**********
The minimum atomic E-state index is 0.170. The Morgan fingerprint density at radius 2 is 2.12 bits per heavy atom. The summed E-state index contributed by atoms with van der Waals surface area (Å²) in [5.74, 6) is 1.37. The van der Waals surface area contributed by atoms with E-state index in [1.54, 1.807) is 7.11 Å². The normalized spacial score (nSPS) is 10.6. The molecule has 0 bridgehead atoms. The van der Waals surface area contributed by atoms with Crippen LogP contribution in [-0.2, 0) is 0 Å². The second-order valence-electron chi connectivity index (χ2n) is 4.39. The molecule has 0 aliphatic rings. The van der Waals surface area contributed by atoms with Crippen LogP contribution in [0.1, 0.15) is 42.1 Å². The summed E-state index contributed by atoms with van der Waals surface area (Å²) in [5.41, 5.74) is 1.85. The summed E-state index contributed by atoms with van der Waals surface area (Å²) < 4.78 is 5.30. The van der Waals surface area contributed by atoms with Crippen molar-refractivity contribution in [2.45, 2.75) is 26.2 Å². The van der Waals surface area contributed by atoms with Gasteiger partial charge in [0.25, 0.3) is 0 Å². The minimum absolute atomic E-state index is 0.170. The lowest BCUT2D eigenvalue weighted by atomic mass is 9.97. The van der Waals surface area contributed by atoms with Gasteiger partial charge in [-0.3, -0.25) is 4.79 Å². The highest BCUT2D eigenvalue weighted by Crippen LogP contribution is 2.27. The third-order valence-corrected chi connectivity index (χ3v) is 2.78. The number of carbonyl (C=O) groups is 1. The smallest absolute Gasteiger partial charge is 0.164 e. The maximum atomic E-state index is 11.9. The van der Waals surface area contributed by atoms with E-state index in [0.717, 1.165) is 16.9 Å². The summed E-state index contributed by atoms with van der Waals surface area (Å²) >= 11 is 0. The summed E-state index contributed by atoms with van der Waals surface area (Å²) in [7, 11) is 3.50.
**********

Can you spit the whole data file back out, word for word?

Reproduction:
The minimum atomic E-state index is 0.170. The Morgan fingerprint density at radius 2 is 2.12 bits per heavy atom. The summed E-state index contributed by atoms with van der Waals surface area (Å²) in [5.74, 6) is 1.37. The van der Waals surface area contributed by atoms with E-state index in [1.54, 1.807) is 7.11 Å². The normalized spacial score (nSPS) is 10.6. The molecule has 0 bridgehead atoms. The van der Waals surface area contributed by atoms with Crippen LogP contribution in [-0.2, 0) is 0 Å². The second-order valence-electron chi connectivity index (χ2n) is 4.39. The molecule has 0 aliphatic rings. The van der Waals surface area contributed by atoms with Crippen LogP contribution in [0.1, 0.15) is 42.1 Å². The summed E-state index contributed by atoms with van der Waals surface area (Å²) in [5.41, 5.74) is 1.85. The summed E-state index contributed by atoms with van der Waals surface area (Å²) < 4.78 is 5.30. The van der Waals surface area contributed by atoms with Crippen molar-refractivity contribution in [2.45, 2.75) is 26.2 Å². The van der Waals surface area contributed by atoms with Gasteiger partial charge in [0.25, 0.3) is 0 Å². The minimum absolute atomic E-state index is 0.170. The lowest BCUT2D eigenvalue weighted by atomic mass is 9.97. The van der Waals surface area contributed by atoms with Gasteiger partial charge in [-0.3, -0.25) is 4.79 Å². The highest BCUT2D eigenvalue weighted by Crippen LogP contribution is 2.27. The third-order valence-corrected chi connectivity index (χ3v) is 2.78. The number of carbonyl (C=O) groups is 1. The smallest absolute Gasteiger partial charge is 0.164 e. The maximum atomic E-state index is 11.9. The van der Waals surface area contributed by atoms with E-state index in [0.717, 1.165) is 16.9 Å². The summed E-state index contributed by atoms with van der Waals surface area (Å²) >= 11 is 0. The summed E-state index contributed by atoms with van der Waals surface area (Å²) in [7, 11) is 3.50.